Kyle and I met at a downtown café, back when downtown Waco was nothing more than a collection of boarded up buildings interrupted by the occasional business trying to revive an area decimated by a tornado that swept through town almost a half-century before. Before an eventual local hero nicknamed “RG3” even entered high school, and before the silos became “The Silos,” visited by tens of thousands of tourists from around the world, it was that tornado and a wild-eyed would be Messiah named David Koresh that would define Waco in the eyes of the world for many years. But neither of these, the tornado nor the would be Messiah, occupies the minds of people trying to make a life for themselves in Waco, and they were the farthest things from my mind on that day. Though I had some minimal experience with the city growing up, in 2000 Waco was a blank canvas I could paint on, and I it.
Kyle was pure energy, and I knew it from the moment I sat down at the table for lunch. Some people have mastered the art of social interaction by years of practice, so much so that they actually enjoy the company of people in a genuine, authentic way. They “faked it until they made it,” and no one is any the wiser. With Kyle, I sensed this was not the case. Instead, I could tell the smile on his face, always bordering on laughter, had been there since he was a young child and had rarely, if ever, dissipated.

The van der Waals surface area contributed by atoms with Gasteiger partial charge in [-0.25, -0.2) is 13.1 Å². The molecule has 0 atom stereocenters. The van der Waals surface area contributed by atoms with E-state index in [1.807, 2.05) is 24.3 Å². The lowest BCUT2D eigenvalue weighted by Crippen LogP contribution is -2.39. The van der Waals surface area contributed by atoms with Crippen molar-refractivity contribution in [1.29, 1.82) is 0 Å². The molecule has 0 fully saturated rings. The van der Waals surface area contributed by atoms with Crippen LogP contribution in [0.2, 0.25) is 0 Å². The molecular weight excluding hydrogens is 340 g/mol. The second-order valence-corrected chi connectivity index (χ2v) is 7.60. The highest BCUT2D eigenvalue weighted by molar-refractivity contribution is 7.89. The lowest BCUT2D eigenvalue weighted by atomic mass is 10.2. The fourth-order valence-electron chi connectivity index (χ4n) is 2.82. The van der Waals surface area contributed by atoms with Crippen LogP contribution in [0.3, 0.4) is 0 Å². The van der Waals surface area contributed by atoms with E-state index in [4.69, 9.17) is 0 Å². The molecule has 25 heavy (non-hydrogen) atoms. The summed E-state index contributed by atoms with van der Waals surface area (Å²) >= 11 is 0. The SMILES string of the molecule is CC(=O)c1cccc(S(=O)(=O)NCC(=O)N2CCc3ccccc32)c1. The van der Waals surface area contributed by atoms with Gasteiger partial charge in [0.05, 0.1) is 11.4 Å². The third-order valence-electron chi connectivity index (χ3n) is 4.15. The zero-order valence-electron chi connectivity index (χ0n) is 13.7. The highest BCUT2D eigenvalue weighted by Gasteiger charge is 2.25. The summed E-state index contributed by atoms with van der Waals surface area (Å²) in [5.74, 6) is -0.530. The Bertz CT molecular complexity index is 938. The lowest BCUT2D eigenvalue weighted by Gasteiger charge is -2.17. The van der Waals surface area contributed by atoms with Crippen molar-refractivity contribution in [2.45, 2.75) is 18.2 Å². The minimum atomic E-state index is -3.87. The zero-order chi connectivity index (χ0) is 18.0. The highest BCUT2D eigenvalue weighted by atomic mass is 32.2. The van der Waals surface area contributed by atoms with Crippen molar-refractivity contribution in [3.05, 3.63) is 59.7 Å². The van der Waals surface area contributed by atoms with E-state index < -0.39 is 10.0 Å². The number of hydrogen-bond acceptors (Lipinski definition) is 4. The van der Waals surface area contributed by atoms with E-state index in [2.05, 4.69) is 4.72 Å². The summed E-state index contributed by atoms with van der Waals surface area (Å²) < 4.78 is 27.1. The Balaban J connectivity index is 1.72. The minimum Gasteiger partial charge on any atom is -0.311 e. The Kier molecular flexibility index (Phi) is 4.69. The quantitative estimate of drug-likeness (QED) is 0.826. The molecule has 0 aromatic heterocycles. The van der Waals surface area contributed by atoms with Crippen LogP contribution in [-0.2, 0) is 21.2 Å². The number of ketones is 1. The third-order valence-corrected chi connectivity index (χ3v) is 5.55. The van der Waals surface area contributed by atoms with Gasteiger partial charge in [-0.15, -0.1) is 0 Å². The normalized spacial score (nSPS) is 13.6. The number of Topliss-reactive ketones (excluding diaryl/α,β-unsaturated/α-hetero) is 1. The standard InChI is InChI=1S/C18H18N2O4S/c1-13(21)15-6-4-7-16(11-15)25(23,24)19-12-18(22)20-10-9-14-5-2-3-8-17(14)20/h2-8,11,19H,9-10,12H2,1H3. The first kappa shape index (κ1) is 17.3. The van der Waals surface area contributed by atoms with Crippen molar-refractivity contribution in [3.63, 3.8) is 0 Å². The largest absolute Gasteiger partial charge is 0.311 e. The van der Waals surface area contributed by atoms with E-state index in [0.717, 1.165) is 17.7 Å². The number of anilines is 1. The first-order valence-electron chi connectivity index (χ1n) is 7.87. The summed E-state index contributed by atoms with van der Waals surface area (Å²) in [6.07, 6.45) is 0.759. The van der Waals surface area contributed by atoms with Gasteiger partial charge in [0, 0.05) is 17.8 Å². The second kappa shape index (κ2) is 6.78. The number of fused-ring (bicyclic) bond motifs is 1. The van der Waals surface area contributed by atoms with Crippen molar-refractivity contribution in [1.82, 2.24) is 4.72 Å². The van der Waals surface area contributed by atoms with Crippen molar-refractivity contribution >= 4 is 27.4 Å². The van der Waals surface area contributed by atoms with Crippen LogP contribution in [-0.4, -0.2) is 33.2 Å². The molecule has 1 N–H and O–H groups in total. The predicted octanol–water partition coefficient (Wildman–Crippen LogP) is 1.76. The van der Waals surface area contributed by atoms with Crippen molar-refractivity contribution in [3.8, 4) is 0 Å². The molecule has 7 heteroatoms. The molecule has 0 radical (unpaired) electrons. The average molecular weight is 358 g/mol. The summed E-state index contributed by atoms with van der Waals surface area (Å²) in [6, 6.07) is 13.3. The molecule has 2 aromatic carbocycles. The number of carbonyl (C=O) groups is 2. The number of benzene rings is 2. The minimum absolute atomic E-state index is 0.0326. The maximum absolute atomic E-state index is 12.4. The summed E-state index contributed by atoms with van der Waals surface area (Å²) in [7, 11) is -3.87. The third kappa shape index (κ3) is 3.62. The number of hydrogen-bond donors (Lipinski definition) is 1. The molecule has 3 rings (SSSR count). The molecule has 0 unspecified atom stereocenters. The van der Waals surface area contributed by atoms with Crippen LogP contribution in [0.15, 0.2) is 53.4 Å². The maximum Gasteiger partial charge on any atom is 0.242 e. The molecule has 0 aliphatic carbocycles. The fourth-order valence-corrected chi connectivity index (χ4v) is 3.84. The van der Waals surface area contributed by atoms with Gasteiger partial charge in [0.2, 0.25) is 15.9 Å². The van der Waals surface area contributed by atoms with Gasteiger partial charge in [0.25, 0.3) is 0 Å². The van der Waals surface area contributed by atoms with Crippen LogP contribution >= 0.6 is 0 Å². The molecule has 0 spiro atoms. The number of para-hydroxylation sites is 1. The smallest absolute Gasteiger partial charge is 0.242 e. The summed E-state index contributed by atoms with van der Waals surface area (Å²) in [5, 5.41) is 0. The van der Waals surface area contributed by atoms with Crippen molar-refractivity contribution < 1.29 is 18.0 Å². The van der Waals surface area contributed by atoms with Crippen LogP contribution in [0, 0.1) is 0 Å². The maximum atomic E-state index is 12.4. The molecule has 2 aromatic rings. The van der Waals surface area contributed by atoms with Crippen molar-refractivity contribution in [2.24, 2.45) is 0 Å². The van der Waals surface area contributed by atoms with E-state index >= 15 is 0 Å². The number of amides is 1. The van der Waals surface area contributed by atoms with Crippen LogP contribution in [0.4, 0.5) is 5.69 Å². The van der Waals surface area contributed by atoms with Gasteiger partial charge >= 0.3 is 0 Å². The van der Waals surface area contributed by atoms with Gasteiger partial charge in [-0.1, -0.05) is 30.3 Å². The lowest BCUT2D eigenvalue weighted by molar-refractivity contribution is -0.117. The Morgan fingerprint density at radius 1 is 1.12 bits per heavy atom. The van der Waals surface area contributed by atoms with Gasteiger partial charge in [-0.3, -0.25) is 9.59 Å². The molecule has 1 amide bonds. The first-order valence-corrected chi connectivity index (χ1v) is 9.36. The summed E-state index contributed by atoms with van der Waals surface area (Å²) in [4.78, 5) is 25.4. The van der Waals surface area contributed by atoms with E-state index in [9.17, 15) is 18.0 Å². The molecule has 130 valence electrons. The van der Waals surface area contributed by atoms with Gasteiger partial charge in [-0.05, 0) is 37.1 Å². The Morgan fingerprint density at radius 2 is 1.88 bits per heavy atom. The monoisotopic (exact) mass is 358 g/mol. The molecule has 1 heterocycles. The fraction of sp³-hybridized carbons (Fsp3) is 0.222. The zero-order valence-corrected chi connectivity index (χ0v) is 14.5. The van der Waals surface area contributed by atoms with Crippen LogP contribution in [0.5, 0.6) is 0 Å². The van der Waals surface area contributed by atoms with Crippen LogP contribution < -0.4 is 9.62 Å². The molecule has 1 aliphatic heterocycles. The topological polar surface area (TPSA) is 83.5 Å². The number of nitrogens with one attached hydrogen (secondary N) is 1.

There was no easing into the conversation. It seemed we became old friends within the first five minutes. The hour-long lunch we had planned turned into two and a half hours, and we mostly marveled at how our paths hadn’t crossed sooner. We grew up twelve miles from each other in small East Texas towns and ran in the same churchy circles for most of our lives, but had never met. We identified numerous mutual friends before Facebook existed to identify them for us. Our journeys were similar, though he was three years older.
Both of us grew up in Baptist churches, had a “conversion experience” at young ages, and were the golden boys of our youth groups. We attended college, he Baylor, me East Texas Baptist University, with an eye toward vocational ministry. We found out that day that we were also both at a crossroads on our journey of belief. The religious world we had been immersed in for all our lives was pushing us in the direction of, if not outright demanding, a sense of certainty about God. We were not rebelling against this, yet, but were feeling uneasy about it. We were at the foothills of deconstruction, and ready to hike our way up.
Kyle communicated to me that day that UBC was a place where I could be open about expressing my doubts. It was a place of exploration, freedom, and most of all authenticity. I didn’t have to be someone I wasn’t in order to find a home there. I needed no further convincing, and UBC became my church that day. Its people my people.
We said goodbye and agreed to hang out again the next week. The next day his daughter, Avery, was born.